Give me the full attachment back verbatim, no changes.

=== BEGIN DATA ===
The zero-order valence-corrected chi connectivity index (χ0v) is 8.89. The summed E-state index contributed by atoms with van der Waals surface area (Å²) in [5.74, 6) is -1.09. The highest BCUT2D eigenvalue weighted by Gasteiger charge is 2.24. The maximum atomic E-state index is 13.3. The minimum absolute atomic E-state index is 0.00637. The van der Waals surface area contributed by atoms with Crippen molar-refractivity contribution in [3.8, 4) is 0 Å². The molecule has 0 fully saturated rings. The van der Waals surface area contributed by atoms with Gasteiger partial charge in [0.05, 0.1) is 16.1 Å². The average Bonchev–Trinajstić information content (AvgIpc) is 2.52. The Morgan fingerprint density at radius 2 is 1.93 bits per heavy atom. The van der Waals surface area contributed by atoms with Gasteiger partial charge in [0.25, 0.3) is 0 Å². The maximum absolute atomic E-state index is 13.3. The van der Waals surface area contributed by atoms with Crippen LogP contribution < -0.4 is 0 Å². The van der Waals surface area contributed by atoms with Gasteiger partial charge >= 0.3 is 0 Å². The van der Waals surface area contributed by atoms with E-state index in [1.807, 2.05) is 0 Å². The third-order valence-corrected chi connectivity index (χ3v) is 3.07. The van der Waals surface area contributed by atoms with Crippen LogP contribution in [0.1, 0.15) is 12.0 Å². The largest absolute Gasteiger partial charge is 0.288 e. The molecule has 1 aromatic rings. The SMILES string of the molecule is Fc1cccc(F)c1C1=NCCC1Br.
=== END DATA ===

The zero-order valence-corrected chi connectivity index (χ0v) is 8.89. The summed E-state index contributed by atoms with van der Waals surface area (Å²) in [5.74, 6) is -1.09. The highest BCUT2D eigenvalue weighted by Gasteiger charge is 2.24. The maximum atomic E-state index is 13.3. The minimum absolute atomic E-state index is 0.00637. The van der Waals surface area contributed by atoms with Crippen molar-refractivity contribution in [3.8, 4) is 0 Å². The molecule has 0 fully saturated rings. The van der Waals surface area contributed by atoms with Gasteiger partial charge in [0.05, 0.1) is 16.1 Å². The average Bonchev–Trinajstić information content (AvgIpc) is 2.52. The Morgan fingerprint density at radius 2 is 1.93 bits per heavy atom. The van der Waals surface area contributed by atoms with Gasteiger partial charge in [0.25, 0.3) is 0 Å². The maximum absolute atomic E-state index is 13.3. The van der Waals surface area contributed by atoms with Crippen LogP contribution < -0.4 is 0 Å². The van der Waals surface area contributed by atoms with Gasteiger partial charge >= 0.3 is 0 Å². The van der Waals surface area contributed by atoms with E-state index in [1.807, 2.05) is 0 Å². The third-order valence-corrected chi connectivity index (χ3v) is 3.07. The van der Waals surface area contributed by atoms with Crippen LogP contribution in [0.1, 0.15) is 12.0 Å². The largest absolute Gasteiger partial charge is 0.288 e. The molecule has 1 aromatic rings. The SMILES string of the molecule is Fc1cccc(F)c1C1=NCCC1Br.